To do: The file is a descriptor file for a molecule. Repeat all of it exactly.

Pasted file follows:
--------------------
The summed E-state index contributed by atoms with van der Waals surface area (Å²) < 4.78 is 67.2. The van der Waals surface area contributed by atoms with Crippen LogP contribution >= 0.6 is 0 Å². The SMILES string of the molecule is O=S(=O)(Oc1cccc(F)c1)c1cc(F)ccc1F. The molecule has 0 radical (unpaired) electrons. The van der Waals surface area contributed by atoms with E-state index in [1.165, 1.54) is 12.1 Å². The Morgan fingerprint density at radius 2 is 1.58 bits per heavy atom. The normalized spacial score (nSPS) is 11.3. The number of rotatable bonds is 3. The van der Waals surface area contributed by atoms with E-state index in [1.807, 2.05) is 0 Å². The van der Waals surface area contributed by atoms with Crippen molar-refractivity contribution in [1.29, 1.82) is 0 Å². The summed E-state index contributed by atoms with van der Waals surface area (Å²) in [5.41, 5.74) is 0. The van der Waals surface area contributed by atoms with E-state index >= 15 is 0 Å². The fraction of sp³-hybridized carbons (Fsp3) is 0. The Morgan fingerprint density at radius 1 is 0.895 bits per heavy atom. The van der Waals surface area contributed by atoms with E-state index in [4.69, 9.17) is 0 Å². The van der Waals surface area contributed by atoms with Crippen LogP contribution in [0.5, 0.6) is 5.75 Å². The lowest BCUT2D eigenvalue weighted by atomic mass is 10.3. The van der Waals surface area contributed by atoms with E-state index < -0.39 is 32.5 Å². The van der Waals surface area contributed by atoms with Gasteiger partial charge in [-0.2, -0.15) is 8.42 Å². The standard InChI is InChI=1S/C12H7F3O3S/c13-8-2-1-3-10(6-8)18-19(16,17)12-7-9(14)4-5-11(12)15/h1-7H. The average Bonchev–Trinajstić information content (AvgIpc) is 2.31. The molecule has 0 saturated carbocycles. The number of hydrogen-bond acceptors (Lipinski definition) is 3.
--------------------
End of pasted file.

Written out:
The summed E-state index contributed by atoms with van der Waals surface area (Å²) < 4.78 is 67.2. The van der Waals surface area contributed by atoms with Crippen LogP contribution >= 0.6 is 0 Å². The SMILES string of the molecule is O=S(=O)(Oc1cccc(F)c1)c1cc(F)ccc1F. The molecule has 0 radical (unpaired) electrons. The van der Waals surface area contributed by atoms with E-state index in [1.165, 1.54) is 12.1 Å². The Morgan fingerprint density at radius 2 is 1.58 bits per heavy atom. The normalized spacial score (nSPS) is 11.3. The number of rotatable bonds is 3. The van der Waals surface area contributed by atoms with E-state index in [1.807, 2.05) is 0 Å². The van der Waals surface area contributed by atoms with Crippen molar-refractivity contribution in [1.29, 1.82) is 0 Å². The summed E-state index contributed by atoms with van der Waals surface area (Å²) in [5.41, 5.74) is 0. The van der Waals surface area contributed by atoms with E-state index >= 15 is 0 Å². The fraction of sp³-hybridized carbons (Fsp3) is 0. The Morgan fingerprint density at radius 1 is 0.895 bits per heavy atom. The van der Waals surface area contributed by atoms with E-state index in [4.69, 9.17) is 0 Å². The van der Waals surface area contributed by atoms with Crippen LogP contribution in [0.5, 0.6) is 5.75 Å². The lowest BCUT2D eigenvalue weighted by atomic mass is 10.3. The van der Waals surface area contributed by atoms with E-state index < -0.39 is 32.5 Å². The van der Waals surface area contributed by atoms with Gasteiger partial charge in [-0.2, -0.15) is 8.42 Å². The standard InChI is InChI=1S/C12H7F3O3S/c13-8-2-1-3-10(6-8)18-19(16,17)12-7-9(14)4-5-11(12)15/h1-7H. The average Bonchev–Trinajstić information content (AvgIpc) is 2.31. The molecule has 0 saturated carbocycles. The number of hydrogen-bond acceptors (Lipinski definition) is 3.